There’s never been a formula, so when I approached the writing of this album I didn’t have a concept in mind. It was just a case of writing songs that I was happy with, that I felt comfortable singing and making music that inspires me. In the end Under My Skin ended up becoming a kind of retro album, there’s a lot of comparisons to be made with Rise; there’s definitely a similar classic sound that’s there.
We have a soulful feel on songs like ‘Show Me’ and ‘Thank You’ but also an alternative in something like ‘Shine’. I like to think that all the songs hold their own positions strongly. It really doesn’t boil down to one thing, it’s still my kind of music but it’s not just one style throughout. I like the fact I was able to mix things up a bit on this album.
I noticed that, yeah. There’s one song on there in particular called ‘Take A Minute’ that’s quite unusual for you, it’s very different to what you normally do.
Yes! It was co-written with Steve Chrisanthou again, he had a piece of music and he said: “Oh I don’t think this is quite right for you.” I said: “How dare you!” He just didn’t think it would be my style, but the moment I heard it I had to jump on it and ‘Take A Minute’ was born. It was just instant for me. I’m so pleased because it isn’t a typical ‘me’ song. Steve then had to tie it in with all the other sounds on the album because I just love it. It’s a bit rocky, it’s a bit indie, there’s a bit of everything in there, it’s not a soulful track, but I was able to make it soulful because of what I’m doing vocally. It’s in your face and different, no one would’ve expected it so I’m glad you picked up on that.
Also a lot of the songs on the album have quite personal lyrics. Do you think it’s important to write autobiographically?
For me, it’s very important to write from personal experience, simply because it’s what I know. I find it easy to write that way. However, in some of the songs on this album, I’m writing about close friends of mine; I write about experiences they’ve gone through and shared with me (hopefully they’re still my friends!). ‘Every Step’ is one of those songs. I wrote it for a friend of mine who went through a really bad relationship; I’m not good at taking advice but I am good at giving it! People are not ready sometimes before their time to listen or to heed advice. It’s about finding your purpose and realising when you’re ready to leave a negative situation. So yeah it’s all personal; if it’s not about me then it’s about someone I know.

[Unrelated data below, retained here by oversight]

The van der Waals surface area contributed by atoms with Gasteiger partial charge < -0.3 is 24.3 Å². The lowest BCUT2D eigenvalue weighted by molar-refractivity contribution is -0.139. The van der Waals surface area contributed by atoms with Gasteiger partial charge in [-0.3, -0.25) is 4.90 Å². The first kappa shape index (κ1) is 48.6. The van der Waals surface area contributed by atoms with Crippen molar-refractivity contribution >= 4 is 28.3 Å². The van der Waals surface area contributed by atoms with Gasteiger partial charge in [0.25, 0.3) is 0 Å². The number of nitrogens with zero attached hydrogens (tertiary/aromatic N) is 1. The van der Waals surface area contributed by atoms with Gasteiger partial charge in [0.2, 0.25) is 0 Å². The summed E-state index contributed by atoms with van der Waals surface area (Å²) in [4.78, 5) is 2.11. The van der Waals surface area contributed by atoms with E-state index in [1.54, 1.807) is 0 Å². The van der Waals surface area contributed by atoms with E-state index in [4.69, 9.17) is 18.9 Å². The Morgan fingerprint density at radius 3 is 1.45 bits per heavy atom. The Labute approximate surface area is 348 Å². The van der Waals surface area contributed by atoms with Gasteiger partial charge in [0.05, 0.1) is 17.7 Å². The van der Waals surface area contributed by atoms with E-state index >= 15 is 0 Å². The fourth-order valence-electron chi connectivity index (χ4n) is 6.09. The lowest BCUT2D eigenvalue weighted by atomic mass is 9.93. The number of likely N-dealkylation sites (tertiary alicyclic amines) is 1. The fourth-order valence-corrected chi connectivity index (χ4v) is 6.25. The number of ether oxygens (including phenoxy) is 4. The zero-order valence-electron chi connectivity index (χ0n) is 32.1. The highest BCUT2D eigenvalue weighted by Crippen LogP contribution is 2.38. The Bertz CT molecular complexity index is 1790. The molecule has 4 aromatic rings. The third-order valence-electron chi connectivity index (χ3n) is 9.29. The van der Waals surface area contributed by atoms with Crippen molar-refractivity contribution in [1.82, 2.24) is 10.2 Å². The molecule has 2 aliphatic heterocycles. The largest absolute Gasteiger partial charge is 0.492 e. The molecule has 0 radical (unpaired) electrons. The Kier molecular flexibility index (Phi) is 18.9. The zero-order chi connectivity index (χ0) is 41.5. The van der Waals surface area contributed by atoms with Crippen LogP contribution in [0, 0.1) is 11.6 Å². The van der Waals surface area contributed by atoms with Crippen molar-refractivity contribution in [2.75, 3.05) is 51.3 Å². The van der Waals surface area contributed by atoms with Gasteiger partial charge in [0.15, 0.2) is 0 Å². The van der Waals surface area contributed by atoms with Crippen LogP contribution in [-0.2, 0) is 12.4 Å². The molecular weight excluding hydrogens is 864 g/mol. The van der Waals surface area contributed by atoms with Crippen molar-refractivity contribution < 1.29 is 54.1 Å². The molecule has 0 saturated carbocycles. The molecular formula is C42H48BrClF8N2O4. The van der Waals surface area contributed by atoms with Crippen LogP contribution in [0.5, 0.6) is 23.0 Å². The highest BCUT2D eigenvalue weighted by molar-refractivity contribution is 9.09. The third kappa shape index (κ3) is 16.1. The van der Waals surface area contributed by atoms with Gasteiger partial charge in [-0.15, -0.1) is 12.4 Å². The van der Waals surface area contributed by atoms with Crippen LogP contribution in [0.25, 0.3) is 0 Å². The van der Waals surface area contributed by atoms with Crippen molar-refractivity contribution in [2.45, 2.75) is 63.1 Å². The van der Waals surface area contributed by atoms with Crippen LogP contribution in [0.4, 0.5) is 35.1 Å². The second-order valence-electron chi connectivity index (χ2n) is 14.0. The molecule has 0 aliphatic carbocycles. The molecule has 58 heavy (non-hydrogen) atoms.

Since your last release, the way people listen to records has changed significantly, with streaming and people perhaps cherry-picking their favourite tracks. How did this affect your thinking?
It was very important that Under The Skin feels like a cohesive album. I still buy physical copies of albums, and whilst I do stream, I really love actually going out and buying albums. The idea that it’s a cohesive piece of work when you play it from start to finish, I wanted it to be like that.
The rise of social media has had a big effect on the music industry as well. How do you feel about that?
Oh wow. If I wasn’t doing what I do, making music, I probably wouldn't use it. It’s great for connecting with fans, but outside of that in my normal everyday life I’m not a social media user, I don’t run my life like that! It’s kind of crazy we all live like that now, it can be so positive but in the very next instant, it can be really negative. I do love the fact that it allows you instant access and interaction with the fans, but if I’m not doing that then I’m not bothered. I don’t live my life on it. I know people who live and breathe for the next Insta post, but I’m like...nah. I totally get its purpose within the industry though.